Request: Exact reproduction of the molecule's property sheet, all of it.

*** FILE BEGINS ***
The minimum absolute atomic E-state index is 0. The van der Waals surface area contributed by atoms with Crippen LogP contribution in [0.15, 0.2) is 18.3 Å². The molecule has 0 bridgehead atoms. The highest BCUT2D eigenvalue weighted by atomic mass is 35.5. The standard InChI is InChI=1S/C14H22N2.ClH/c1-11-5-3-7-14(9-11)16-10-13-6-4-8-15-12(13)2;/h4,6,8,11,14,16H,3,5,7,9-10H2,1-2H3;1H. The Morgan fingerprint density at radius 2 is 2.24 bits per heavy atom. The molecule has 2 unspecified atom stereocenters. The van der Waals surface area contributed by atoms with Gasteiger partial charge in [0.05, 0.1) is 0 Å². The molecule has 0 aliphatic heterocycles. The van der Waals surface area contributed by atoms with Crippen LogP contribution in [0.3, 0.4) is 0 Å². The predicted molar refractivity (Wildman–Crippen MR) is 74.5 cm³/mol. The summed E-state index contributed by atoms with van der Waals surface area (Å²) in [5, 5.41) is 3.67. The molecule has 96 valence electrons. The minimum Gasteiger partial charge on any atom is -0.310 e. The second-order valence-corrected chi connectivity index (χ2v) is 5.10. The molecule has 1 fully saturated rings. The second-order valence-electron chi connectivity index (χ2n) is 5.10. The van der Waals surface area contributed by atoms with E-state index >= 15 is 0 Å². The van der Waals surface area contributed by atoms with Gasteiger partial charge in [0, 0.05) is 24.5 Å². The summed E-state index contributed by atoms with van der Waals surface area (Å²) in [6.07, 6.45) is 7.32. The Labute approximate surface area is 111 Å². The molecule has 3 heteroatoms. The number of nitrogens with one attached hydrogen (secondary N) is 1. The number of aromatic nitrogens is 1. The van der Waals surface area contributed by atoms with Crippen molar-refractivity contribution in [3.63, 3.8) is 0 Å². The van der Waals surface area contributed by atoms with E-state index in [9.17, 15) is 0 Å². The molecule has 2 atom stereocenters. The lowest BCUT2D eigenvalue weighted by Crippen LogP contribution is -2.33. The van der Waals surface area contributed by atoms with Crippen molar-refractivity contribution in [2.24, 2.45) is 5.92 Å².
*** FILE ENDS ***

The minimum absolute atomic E-state index is 0. The van der Waals surface area contributed by atoms with Crippen LogP contribution in [0.15, 0.2) is 18.3 Å². The molecule has 0 bridgehead atoms. The highest BCUT2D eigenvalue weighted by atomic mass is 35.5. The standard InChI is InChI=1S/C14H22N2.ClH/c1-11-5-3-7-14(9-11)16-10-13-6-4-8-15-12(13)2;/h4,6,8,11,14,16H,3,5,7,9-10H2,1-2H3;1H. The Morgan fingerprint density at radius 2 is 2.24 bits per heavy atom. The molecule has 2 unspecified atom stereocenters. The van der Waals surface area contributed by atoms with Gasteiger partial charge in [0.05, 0.1) is 0 Å². The molecule has 0 aliphatic heterocycles. The van der Waals surface area contributed by atoms with Crippen LogP contribution in [0.3, 0.4) is 0 Å². The predicted molar refractivity (Wildman–Crippen MR) is 74.5 cm³/mol. The summed E-state index contributed by atoms with van der Waals surface area (Å²) in [5, 5.41) is 3.67. The molecule has 96 valence electrons. The minimum Gasteiger partial charge on any atom is -0.310 e. The second-order valence-corrected chi connectivity index (χ2v) is 5.10. The molecule has 1 fully saturated rings. The second-order valence-electron chi connectivity index (χ2n) is 5.10. The van der Waals surface area contributed by atoms with E-state index >= 15 is 0 Å². The van der Waals surface area contributed by atoms with Gasteiger partial charge in [0, 0.05) is 24.5 Å². The summed E-state index contributed by atoms with van der Waals surface area (Å²) in [6.07, 6.45) is 7.32. The Labute approximate surface area is 111 Å². The molecule has 3 heteroatoms. The number of nitrogens with one attached hydrogen (secondary N) is 1. The number of aromatic nitrogens is 1. The van der Waals surface area contributed by atoms with Crippen molar-refractivity contribution in [3.63, 3.8) is 0 Å². The van der Waals surface area contributed by atoms with E-state index in [9.17, 15) is 0 Å². The molecule has 2 atom stereocenters. The lowest BCUT2D eigenvalue weighted by Crippen LogP contribution is -2.33. The van der Waals surface area contributed by atoms with Crippen molar-refractivity contribution in [2.24, 2.45) is 5.92 Å².